Of Daughters and Dishonored (Spoilers)

Dishonored is a first-person stealth action game that smells sweetly of Thief and Bioshock. Beneath the sinister cloak-and-dagger gameplay and masterfully realized setting, there lies a chaos system. It gauges your carnage, tallies your eviscerations, considers your subtlety, ponders your disposition toward revenge or mercy and changes the world accordingly. It also changes your daughter.


Dishonored never outright says whether Emily (voiced with vim by Chloë Grace Moretz) is your daughter, and I don’t feel that’s important in the scope of this or any daughter-relevant article. What is important is that you’re a father figure to her, that she looks to you for protection and guidance. So daughter or not, you’re wearing the daddy trousers.

Now, I’m not going to tackle the dichotomy between Dishonored’s high- and low-chaos endings; that’s enough content for another article entirely. Though I think it should be said that they aren’t easily separated into good and evil routes given the downright magnificent bastard approach to disposing of targets which lends to the low-chaos ending. They’re more a representation of the impact your choices have on Dunwall during its plight.

Playing a high-chaos route and witnessing the aftermath had no effect on me. I summarily slaughtered each and every guard or assassination target in my path. Choke holds were foreign beasts, repulsive beasts. I wouldn’t go out of my way to sow chaos: I favored the surreptitious approach. But if I found myself feeling particularly miffed or bloodthirsty, I would step out of the shadows with pandemonium alongside. Retribution felt marvelous.

Then I’d return from the mission to see Emily.


Maybe she’d speak something of how I’d killed people. Maybe she’d be drawing something you’d expect from a sorely canted child suffering horrible nightmares. Maybe she’d make some remark or ask a question that hinted at a sadistic, controlling side. Something like, “When I’m empress, I’m going to take two big ships, fill them with soldiers and make them crash into each other. Empresses can do that, right?” I didn’t really think anything of it. Her mother had been murdered in front of her six months earlier. It seemed par for the course.

Watching my wife play the low-chaos route was when the truth of matters was made salient: I had shaped Emily. In her game, the child was more carefree, less vindictive—normal, as it were. Her doodles were rainbow-festooned, her personality lightsome. One such doodle, which was left by Corvo’s bed, was of Corvo (the player-character) without his mask and labeled “Daddy”. This continued throughout the game in ways both tiny and large: from a mural of his face through her eyes near the end of the game to the nature of the final confrontation. I was effectively the difference between a girl soon to be empress who thought fear and power were ways to rule and one who valued compassion. She watched me and learned from how I handled my problems.

Witnessing those contrasting paths mostly simultaneously did a curious thing, something Arkane Studios should be lauded for: it made me regret my decisions. As a misanthropist and moral relativist, it spoke to me in ways the crumbling empire had not. There comes a point when your actions, however justified, are shaping a person’s life. And when that person is your daughter, well, the price is leagues higher.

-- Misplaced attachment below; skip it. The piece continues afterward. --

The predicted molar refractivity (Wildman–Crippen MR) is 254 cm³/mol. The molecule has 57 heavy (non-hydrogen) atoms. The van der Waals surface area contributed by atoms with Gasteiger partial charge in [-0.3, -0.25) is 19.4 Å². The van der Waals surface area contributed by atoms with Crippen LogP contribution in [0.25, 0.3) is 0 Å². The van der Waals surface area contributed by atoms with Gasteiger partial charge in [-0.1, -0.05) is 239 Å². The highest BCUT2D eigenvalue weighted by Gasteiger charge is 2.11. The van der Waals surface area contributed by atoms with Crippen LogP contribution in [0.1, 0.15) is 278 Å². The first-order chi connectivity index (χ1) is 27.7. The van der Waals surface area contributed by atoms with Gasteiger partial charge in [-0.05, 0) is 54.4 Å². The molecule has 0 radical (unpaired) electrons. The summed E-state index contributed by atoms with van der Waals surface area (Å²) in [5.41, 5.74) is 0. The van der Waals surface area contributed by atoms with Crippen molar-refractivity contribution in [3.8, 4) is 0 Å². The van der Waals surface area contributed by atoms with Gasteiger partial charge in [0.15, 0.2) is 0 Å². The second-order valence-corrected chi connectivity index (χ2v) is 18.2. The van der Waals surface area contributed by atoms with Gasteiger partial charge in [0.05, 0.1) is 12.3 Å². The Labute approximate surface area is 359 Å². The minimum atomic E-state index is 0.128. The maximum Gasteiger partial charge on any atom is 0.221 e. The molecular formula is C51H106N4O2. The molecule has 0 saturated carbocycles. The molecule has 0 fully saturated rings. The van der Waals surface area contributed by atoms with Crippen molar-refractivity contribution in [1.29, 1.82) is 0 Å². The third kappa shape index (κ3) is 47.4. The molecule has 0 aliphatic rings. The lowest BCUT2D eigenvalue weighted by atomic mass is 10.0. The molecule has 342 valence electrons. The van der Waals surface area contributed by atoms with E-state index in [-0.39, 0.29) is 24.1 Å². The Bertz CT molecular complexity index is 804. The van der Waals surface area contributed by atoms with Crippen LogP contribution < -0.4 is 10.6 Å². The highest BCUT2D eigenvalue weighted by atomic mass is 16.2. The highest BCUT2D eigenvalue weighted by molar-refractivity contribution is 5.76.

I found myself rushing through the high-chaos route simply to finish it, to start a new game and effectively wipe clean all my wrongdoing. And more than the satisfaction of retribution imparted by my initial play through, it felt marvelous to see Emily trot about unburdened by my deeds. There’s something to be said about Dishonored, then, as it approaches fatherhood in video games. Bioshock 2 was often praised for this, but I’m certain I never felt anything that could be even peripherally painted as paternal.

Part of me appreciates the high-chaos ending more because, as Nabokov put it, “Harm is the norm. Doom should not jam.” Happy endings generally aren’t as impactful. Nonetheless, knowing I did Emily right in the low-chaos route was both redeeming and a pleasant relief. Dishonored is home to a great deal of applause-worthy residents. In that teeming population, Emily is empress. Fashioning an endearing character is always lovely. But I feel the apex of interactive entertainment is wielding the power of a player against them: to give their choices visible weight in a character’s development. Then, when they’ve reached a point where reflection is possible, they might look back as I did and think, “What the hell have I done?”

So when considering your actions, forget the city of Dunwall—impressive as it is, sprawling as it is, alive as it is. Look at Emily. She is so much more alive and so very tractable.


  1. Huh. Never noticed this. I’m a massive pacifist so I avoided killing at all costs. I also wrote a review of Dishonored and I stated that it felt like Emily was only there to wring affection out of the player like most other video games did. In a way, I’m happy that this isn’t actually the case and things like this can actually happen.

    Thanks for the article.

    1. I began to reply by explaining what I did, only to realize I’d already covered that in the article. But yeah, your approach certainly changes her. It’s somewhat polarized and could have been done better, but that doesn’t mean it wasn’t done well in my book.

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